Restorative justice laws have been on the books in Colorado for over a decade. Learn what they are, what restorative justice IS and IS NOT, and how restorative justice practices can serve you and your clients. Restorative Justice Council Members Judge Martin Gonzales, Assistant District Attorney Robert Miller (19th JD) and Public Defender Elizabeth Porter-Merrill (Appellate Courts CO) join Colorado’s Restorative Justice Coordinator, Deb Witzel to dispel myths and answer your questions. Order the Video OnDemand here and the MP3 here. Available for 2 general credits.

3. Juvenile Jurisprudence: Criminal Law Fall Update 2016
Join Colorado Supreme Court Justice Brian Boatright as he shares United States Supreme Court jurisprudence on juvenile law with you. Then renowned expert Mark Evans will discuss collateral consequences of a conviction in a juvenile case. Next, Dr. Birgit Fisher will lead a fascinating talk on how the risk-need-responsivity model has been used with increasing success to assess and rehabilitate offenders. Get insight on juvenile transfer hearings, as well as sentencing challenges and the unique ethical challenges in juvenile delinquency cases. Your day will end with a panel presentation of young people who will share their experiences about the juvenile detention system in Colorado, including the legal ramifications. Order the Video OnDemand here, the CD homestudy here, and the MP3 here. Available for 7 general credits, including 1 ethics credit.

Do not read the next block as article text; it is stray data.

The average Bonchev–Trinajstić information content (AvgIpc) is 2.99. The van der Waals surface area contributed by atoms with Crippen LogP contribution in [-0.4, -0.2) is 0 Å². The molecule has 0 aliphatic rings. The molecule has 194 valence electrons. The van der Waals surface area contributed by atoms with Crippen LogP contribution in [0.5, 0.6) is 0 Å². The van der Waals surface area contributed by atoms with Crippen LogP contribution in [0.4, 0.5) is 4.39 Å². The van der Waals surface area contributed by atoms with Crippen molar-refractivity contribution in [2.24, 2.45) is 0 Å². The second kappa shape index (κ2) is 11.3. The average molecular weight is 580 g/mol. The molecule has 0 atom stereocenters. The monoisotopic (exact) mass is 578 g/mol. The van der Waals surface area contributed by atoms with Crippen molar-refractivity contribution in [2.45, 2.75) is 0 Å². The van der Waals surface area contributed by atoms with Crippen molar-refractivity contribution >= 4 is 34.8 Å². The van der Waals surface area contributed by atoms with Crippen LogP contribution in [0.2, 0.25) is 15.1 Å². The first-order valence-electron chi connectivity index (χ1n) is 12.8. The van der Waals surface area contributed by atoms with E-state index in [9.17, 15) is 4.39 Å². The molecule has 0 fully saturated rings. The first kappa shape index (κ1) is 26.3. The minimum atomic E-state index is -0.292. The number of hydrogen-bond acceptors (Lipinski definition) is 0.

2. DUI and DUID: Advanced Practice
Do you represent clients facing driving under the influence of alcohol or drugs charges? This program will assist seasoned DUI and DUID defenders to better represent their clients. It will also provide those of you who want to defend, or who have been asked to defend, DUI or DUID cases, with important knowledge as well as an update on major issues impacting those cases. The typical, and not so typical, nuances and skills in defending alcohol and drug-related DUI cases, will also be addressed by your faculty of experts. Order the Video OnDemand here, the CD homestudy here, and the MP3 here. Available for 7 general credits.

1. The Art and Science of Jury Selection: Criminal Law Spring Update 2016
The right to trial by jury in criminal cases is guaranteed by the Sixth Amendment to the U.S. Constitution, as well as the laws of every state. “Voir dire,” is Latin for “to speak the truth.” In voir dire, the judge and attorneys for both sides ask potential jurors questions to determine if they are competent and suitable to serve in the case. Most attorneys would agree there is both a science and an art to voir dire, and that your case can either be won or lost at this stage. Order the Video OnDemand here, the CD homestudy here, and the MP3 here. Available for 6 general credits, including 1 ethics credit.

Colorado Court of Appeals: Police Department Can Be “Victim” For Restitution Purposes